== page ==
Power Pivot and Power BI - Similarities and Differences

Power Pivot And Power BI – Perfect Guide To Differences And Similarities

Whenever it comes to getting business insights by processing large chunks of data, Excel is not enough. Two popular tools can help you do so, Power Pivot and Power BI. Although both the tools are offered by Microsoft and can be used for data analysis, they share differences.

We compare the Power BI vs. Power Pivot to help you understand what they have in common and yet what makes them different from each other.

Comparison of Power Pivot and Power BI

Power Pivot is the Excel add-in that helps users perform complex calculations and import large amounts of data from different sources. In contrast, Power BI is a data visualization tool that helps users tell the story by representing the analyzed data in a visual form.

You can get business insights using both these tools, but the way they represent the insights is quite different. Let’s check the comparison of Power Pivot and Power BI.

Features Power Pivot Power BI
Software Type Add-in for Excel SaaS (Software as a Service)
Uses Used as data analysis and calculation tool Used as a data visualization tool
Can work on raw data Yes Yes
Connectivity with SaaS services No Yes
Collect data from various sources for processing Yes Yes
Visualization Can create charts, pivot charts, and other basic analytical models Can create complex models that are difficult or impossible to create in Excel
Sharing of Reports The person needs to have Excel to view the reports. You can still view them in a browser if they are shared through SharePoint. Anyone can view the reports without having to install any specific app or software. The sender and recipient need to have a Power BI Pro license if they are not on the Premium List. You can embed reports into websites and blogs for public viewing, but here there is no control over who is viewing your report.
Learning curve and training If you know Excel, you can get started with Power Pivot without any special training. You need to learn and understand the tool thoroughly before using it.
Formula Language DAX DAX and M
User Interface It is not visually appealing and intuitive. It is intuitive and can be understood easily.
Automatic Reports Refresh No Yes, you can schedule the reports to get them generated automatically in specific durations.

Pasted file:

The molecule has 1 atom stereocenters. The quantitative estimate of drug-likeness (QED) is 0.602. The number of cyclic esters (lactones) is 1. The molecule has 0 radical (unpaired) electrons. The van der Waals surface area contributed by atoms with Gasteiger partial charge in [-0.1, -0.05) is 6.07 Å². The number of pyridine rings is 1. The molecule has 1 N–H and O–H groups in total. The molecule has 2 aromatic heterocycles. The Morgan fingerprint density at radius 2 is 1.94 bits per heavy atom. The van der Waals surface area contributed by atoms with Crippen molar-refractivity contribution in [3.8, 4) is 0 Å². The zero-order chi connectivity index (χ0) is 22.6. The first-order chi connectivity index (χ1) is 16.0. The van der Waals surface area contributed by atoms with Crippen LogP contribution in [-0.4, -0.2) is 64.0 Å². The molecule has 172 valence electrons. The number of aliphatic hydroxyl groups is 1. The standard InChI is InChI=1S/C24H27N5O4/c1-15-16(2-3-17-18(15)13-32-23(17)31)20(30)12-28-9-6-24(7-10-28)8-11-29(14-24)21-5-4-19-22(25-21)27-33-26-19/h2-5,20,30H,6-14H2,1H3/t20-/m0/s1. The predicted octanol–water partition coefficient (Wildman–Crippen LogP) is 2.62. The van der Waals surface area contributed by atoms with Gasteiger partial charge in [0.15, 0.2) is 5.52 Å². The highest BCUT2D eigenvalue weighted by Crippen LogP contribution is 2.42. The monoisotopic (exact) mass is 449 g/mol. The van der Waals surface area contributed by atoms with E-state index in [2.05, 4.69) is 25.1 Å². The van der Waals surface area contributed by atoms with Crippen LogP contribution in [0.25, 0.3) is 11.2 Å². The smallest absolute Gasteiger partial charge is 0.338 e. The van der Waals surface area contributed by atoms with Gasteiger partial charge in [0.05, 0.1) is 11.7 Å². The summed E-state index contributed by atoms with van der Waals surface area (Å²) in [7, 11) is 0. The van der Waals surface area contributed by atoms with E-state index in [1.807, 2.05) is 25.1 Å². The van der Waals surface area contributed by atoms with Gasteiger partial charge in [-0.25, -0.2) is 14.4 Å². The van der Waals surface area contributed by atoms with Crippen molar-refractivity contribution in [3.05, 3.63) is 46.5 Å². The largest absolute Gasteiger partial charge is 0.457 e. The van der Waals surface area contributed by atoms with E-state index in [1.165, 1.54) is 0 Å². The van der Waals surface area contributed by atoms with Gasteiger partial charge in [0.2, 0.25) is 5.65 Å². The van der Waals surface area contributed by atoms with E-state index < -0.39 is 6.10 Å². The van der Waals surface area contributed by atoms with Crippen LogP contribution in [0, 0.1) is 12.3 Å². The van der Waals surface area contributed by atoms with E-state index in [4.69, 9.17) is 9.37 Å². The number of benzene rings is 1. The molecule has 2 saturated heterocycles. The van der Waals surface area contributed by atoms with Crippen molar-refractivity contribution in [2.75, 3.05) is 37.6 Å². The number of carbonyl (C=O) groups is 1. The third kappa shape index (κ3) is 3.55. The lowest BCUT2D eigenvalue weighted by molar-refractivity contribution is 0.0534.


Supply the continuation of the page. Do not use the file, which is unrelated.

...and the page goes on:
Components Power Pivot is a unified tool, and there are no differentiable components. There are three main parts of Power BI, where each part does different tasks:

Power BI Desktop, Service, and Mobile apps

Dashboard customization option No Yes
Reports in tabular form Yes No
Pricing Comes with Excel and Office products; no need to purchase separately. Power BI Pro starts at USD 9.99 per month.

Caption: Comparison table for Power Pivot and Power BI

Now you know the differences and similarities between both of these tools. If you are already in the Microsoft ecosystem, you can choose which one to adopt from these two tools for your use case.

However, if you are not already in the Microsoft ecosystem and are looking for the best data visualization service to pick, you might also want to consider Google Data Studio. Our comparison of Power BI vs Google Data Studio may help with that.


It is easy to get confused between various tools available for processing and analyzing data because they all perform similar tasks. Both Power Pivot and Power BI can collect data from multiple sources, process it, and generate reports. However, there is a significant difference in the way they do these tasks.

Power BI is primarily a data visualization tool, and therefore it can represent data in a form that can impress your investors and clients. On the other hand, if you only want to perform complex calculations and don’t care about the presentation technique, you can opt for Power Pivot, which comes in free with Excel.

The final decision of which tool to opt for, be it Power Pivot and Power BI, depends on your business needs, types of clients, and data to be processed.



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